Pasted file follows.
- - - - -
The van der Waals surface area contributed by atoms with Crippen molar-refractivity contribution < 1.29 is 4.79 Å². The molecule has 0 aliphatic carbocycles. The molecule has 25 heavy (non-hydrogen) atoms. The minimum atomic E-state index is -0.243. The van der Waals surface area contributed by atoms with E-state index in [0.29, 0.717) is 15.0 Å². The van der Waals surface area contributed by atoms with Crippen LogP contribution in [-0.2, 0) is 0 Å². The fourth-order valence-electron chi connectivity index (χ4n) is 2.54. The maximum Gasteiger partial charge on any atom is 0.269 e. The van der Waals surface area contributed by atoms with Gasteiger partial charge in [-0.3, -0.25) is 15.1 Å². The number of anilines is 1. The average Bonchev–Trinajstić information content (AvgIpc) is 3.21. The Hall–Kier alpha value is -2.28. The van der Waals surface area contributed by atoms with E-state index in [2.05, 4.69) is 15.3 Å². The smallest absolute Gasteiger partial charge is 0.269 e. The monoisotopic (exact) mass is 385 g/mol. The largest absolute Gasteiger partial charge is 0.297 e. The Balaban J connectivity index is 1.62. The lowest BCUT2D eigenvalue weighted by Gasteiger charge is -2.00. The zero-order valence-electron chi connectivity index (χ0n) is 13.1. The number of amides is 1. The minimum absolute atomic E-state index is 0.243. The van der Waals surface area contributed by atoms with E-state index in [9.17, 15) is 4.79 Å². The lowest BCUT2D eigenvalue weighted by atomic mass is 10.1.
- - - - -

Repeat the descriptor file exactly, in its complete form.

The van der Waals surface area contributed by atoms with Crippen molar-refractivity contribution < 1.29 is 4.79 Å². The molecule has 0 aliphatic carbocycles. The molecule has 25 heavy (non-hydrogen) atoms. The minimum atomic E-state index is -0.243. The van der Waals surface area contributed by atoms with E-state index in [0.29, 0.717) is 15.0 Å². The van der Waals surface area contributed by atoms with Crippen LogP contribution in [-0.2, 0) is 0 Å². The fourth-order valence-electron chi connectivity index (χ4n) is 2.54. The maximum Gasteiger partial charge on any atom is 0.269 e. The van der Waals surface area contributed by atoms with Gasteiger partial charge in [-0.3, -0.25) is 15.1 Å². The number of anilines is 1. The average Bonchev–Trinajstić information content (AvgIpc) is 3.21. The Hall–Kier alpha value is -2.28. The van der Waals surface area contributed by atoms with E-state index in [2.05, 4.69) is 15.3 Å². The smallest absolute Gasteiger partial charge is 0.269 e. The monoisotopic (exact) mass is 385 g/mol. The largest absolute Gasteiger partial charge is 0.297 e. The Balaban J connectivity index is 1.62. The lowest BCUT2D eigenvalue weighted by Gasteiger charge is -2.00. The zero-order valence-electron chi connectivity index (χ0n) is 13.1. The number of amides is 1. The minimum absolute atomic E-state index is 0.243. The van der Waals surface area contributed by atoms with E-state index in [9.17, 15) is 4.79 Å². The lowest BCUT2D eigenvalue weighted by atomic mass is 10.1.